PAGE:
August 23, 2013 19th Century British Expeditions in Africa and Australia Are Subject of Book Discussion
Explorers Viewed These Continents as “Blank Spaces”
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At the beginning of the 19th century, the British Empire that encompassed the interiors of Africa and Australia remained a mystery. Determined explorers met the challenge of opening these continents to imperial influence, as they sought knowledge, adventure and fame – but often experienced confusion, fear and failure. “The Last Blank Spaces: Exploring Africa and Australia” (Harvard University Press, 2013) follows these explorations from idea to practice, from intention to outcome, from myth to reality.
Dane Kennedy, author of “The Last Blank Spaces,” will discuss and sign his book on Monday, Sept. 9, at noon in the Mumford Room, located on the sixth floor of the James Madison Memorial Building, 101 Independence Ave. S.E., Washington, D.C. This Books & Beyond event, sponsored by the Center for the Book in the Library of Congress, is co-sponsored by the Smithsonian Libraries. It is free and open to the public; no tickets are required.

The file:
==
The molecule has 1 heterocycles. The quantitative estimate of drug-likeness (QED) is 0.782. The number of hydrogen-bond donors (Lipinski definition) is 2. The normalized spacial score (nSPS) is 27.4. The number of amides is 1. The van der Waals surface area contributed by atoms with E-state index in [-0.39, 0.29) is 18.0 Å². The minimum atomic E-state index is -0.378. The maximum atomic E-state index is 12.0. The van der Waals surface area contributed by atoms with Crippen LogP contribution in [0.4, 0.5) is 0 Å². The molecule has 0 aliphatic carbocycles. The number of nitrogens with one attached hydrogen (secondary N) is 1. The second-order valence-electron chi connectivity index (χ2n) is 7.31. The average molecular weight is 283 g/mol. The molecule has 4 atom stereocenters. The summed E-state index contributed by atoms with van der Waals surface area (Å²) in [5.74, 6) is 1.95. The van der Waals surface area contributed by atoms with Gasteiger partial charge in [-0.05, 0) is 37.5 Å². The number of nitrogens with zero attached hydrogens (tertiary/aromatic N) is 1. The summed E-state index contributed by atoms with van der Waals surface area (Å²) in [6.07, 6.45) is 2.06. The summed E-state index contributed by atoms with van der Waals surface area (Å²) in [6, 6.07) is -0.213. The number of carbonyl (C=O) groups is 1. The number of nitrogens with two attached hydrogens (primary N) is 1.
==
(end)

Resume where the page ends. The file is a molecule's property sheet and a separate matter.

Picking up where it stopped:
Kennedy surveyed dozens of expeditions into Africa and Australia in the 19th century, nothing that these journeys adopted a mode of scientific investigation that had been developed by previous generations of seaborne explorers. They viewed the two continents as “vast uninhabited oceans,” empty spaces that could be made truly knowable only by mapping, measuring, observing and preserving. They found, however, that their survival and success depended less on this system of universal knowledge than it did on the local knowledge possessed by indigenous peoples.
Dane Kennedy is the Elmer Louis Kayser professor of history and international affairs at George Washington University. He is also the author of “The Highly Civilized Man: Richard Burton and the Victorian World.”
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